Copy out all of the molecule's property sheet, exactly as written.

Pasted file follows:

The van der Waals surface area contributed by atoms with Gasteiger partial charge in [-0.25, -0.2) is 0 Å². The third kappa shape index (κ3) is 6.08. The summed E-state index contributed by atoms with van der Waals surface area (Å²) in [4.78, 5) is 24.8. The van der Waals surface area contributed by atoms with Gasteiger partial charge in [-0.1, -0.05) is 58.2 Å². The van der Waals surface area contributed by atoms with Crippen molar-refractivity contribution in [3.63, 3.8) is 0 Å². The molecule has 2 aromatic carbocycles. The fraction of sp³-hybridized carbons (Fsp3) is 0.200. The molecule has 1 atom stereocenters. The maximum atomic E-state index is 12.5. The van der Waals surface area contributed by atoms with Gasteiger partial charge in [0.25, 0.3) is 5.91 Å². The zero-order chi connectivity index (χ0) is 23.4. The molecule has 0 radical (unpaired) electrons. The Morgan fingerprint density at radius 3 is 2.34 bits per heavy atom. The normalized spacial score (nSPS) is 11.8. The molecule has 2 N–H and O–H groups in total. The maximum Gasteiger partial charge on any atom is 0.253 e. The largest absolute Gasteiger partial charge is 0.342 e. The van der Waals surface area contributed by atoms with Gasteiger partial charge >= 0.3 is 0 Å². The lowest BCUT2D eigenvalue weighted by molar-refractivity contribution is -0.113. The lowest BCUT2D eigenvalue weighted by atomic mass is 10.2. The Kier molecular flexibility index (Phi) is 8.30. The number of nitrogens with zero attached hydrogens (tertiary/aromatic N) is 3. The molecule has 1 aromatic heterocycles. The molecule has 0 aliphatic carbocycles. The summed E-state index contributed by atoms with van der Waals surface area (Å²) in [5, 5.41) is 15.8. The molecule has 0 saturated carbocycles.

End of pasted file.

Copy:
The van der Waals surface area contributed by atoms with Gasteiger partial charge in [-0.25, -0.2) is 0 Å². The third kappa shape index (κ3) is 6.08. The summed E-state index contributed by atoms with van der Waals surface area (Å²) in [4.78, 5) is 24.8. The van der Waals surface area contributed by atoms with Gasteiger partial charge in [-0.1, -0.05) is 58.2 Å². The van der Waals surface area contributed by atoms with Crippen molar-refractivity contribution in [3.63, 3.8) is 0 Å². The molecule has 2 aromatic carbocycles. The fraction of sp³-hybridized carbons (Fsp3) is 0.200. The molecule has 1 atom stereocenters. The maximum atomic E-state index is 12.5. The van der Waals surface area contributed by atoms with Gasteiger partial charge in [0.25, 0.3) is 5.91 Å². The zero-order chi connectivity index (χ0) is 23.4. The molecule has 0 radical (unpaired) electrons. The Morgan fingerprint density at radius 3 is 2.34 bits per heavy atom. The normalized spacial score (nSPS) is 11.8. The molecule has 2 N–H and O–H groups in total. The maximum Gasteiger partial charge on any atom is 0.253 e. The largest absolute Gasteiger partial charge is 0.342 e. The van der Waals surface area contributed by atoms with Gasteiger partial charge >= 0.3 is 0 Å². The lowest BCUT2D eigenvalue weighted by molar-refractivity contribution is -0.113. The lowest BCUT2D eigenvalue weighted by atomic mass is 10.2. The Kier molecular flexibility index (Phi) is 8.30. The number of nitrogens with zero attached hydrogens (tertiary/aromatic N) is 3. The molecule has 1 aromatic heterocycles. The molecule has 0 aliphatic carbocycles. The summed E-state index contributed by atoms with van der Waals surface area (Å²) in [5, 5.41) is 15.8. The molecule has 0 saturated carbocycles.